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Book Review On James Ferguson's "Anti Politics Machine"

1048 words - 4 pages

The gap between developed and underdeveloped is evident in today’s world. In naïve effort to bridge this gap a host of aid projects and development schemes are plotted onto less developed countries. But what is development really? James Ferguson attempts to explore this concept in his book “The Anti-Politics Machine: ‘Development’, Depoliticization and Bureaucratic Power in Lesotho”. The book is an extension of Ferguson’s PhD dissertation and was published in 1990 by Cambridge University Press. The book is interesting in that it seeks to give the reader a critical understanding and insight of the actual processes that take place when development projects are implemented. Using the small African country of Lesotho as his setting, Ferguson’s book is centre around the Thaba-Tseka Development Project. This book is likely interest a variety of audience, namely anthropologists, sociologists, economists, development practitioners or any lay person interested in the field of development.
In this book Ferguson aims to create an understanding of the workings of the concept of development through the case study of the Thaba-Tseka Development Project. To achieve this he gives detailed accounts of the setting and conditions of the project, as well as emphasize where and how development practitioners went wrong in this particular case.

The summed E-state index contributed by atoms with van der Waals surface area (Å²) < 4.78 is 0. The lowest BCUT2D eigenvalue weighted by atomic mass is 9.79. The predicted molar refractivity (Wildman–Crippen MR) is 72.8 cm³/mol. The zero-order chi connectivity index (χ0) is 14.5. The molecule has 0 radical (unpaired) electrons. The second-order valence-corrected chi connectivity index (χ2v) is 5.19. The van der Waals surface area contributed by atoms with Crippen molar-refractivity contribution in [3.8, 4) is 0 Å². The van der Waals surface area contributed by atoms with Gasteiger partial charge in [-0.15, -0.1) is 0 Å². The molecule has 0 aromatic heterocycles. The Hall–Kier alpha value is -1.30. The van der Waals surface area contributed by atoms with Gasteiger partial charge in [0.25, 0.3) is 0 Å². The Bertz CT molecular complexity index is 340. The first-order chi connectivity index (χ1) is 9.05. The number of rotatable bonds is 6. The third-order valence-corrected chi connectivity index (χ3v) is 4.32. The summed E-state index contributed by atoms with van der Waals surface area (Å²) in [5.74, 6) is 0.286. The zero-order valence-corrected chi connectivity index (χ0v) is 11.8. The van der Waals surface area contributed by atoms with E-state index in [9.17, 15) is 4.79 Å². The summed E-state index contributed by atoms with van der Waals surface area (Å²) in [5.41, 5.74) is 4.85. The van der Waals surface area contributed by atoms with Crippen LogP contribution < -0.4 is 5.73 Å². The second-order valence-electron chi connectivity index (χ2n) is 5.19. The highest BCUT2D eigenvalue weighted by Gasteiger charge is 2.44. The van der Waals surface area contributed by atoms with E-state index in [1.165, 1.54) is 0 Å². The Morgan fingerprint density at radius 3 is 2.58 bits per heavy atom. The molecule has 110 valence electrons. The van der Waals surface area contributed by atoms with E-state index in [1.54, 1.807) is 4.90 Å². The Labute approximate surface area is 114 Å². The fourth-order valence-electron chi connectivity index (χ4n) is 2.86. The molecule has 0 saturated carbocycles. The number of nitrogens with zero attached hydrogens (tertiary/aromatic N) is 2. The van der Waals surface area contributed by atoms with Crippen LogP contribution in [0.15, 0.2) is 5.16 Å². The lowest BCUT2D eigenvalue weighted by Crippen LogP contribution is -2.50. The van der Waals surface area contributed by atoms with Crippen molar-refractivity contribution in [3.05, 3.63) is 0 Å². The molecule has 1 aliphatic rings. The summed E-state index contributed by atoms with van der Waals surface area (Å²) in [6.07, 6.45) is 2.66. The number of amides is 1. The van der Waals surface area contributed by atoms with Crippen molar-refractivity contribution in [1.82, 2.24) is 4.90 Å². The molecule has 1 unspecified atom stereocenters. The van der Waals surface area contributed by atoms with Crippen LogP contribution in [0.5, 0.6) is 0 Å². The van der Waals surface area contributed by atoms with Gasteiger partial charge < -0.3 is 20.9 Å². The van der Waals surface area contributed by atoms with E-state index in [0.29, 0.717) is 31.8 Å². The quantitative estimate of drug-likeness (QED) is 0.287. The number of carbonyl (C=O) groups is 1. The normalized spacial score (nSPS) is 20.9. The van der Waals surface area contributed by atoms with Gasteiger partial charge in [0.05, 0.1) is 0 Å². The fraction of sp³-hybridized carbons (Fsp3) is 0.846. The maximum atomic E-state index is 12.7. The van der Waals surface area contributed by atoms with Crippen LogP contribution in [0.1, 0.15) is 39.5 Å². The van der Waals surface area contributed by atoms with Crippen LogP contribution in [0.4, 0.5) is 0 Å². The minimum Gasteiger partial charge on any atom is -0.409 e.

To present his argument, Ferguson uses the first three chapters to define and analyse the concept of development. In this analysis he implicitly implies that there is a gap between what is planned and what is implemented in development schemes, that development is a gross injustice. This theme is continued throughout the book and can be seen over and again other examples that Ferguson uses. The next two chapters describe the economic, societal and cultural aspects of Lesotho. Ferguson gives a good overview of Lesotho by comparing the reality of Lesotho with the perceived developer’s idea of Lesotho. It can be seen easily that development practitioners and their backers have a different idea of what Lesotho is than that the Basotho have themselves, so how then can developers enforce the idea of what is beneficial onto the Lesotho. The developers’ lack of understanding also contributes to the implementation of development projects in a manner that is culturally insensitive resulting in tension. The planners of the Thaba-Tseka Development Project generalised the culture of the Lesotho people with that of other African cultures and concluded that they are a peasant farming society. This is far from the truth however. The fourth part of the book (Chapters 6 – 8) describes the various aspects of the Thaba-Tseka Project – what was done, how the projects failed and why they failed. Ferguson pays particular attention to the livestock development scheme, the crop development scheme, the woodlot project as well as the plan for a decentralisation process, all of which were failures. In this part of the book one can explicitly see the...

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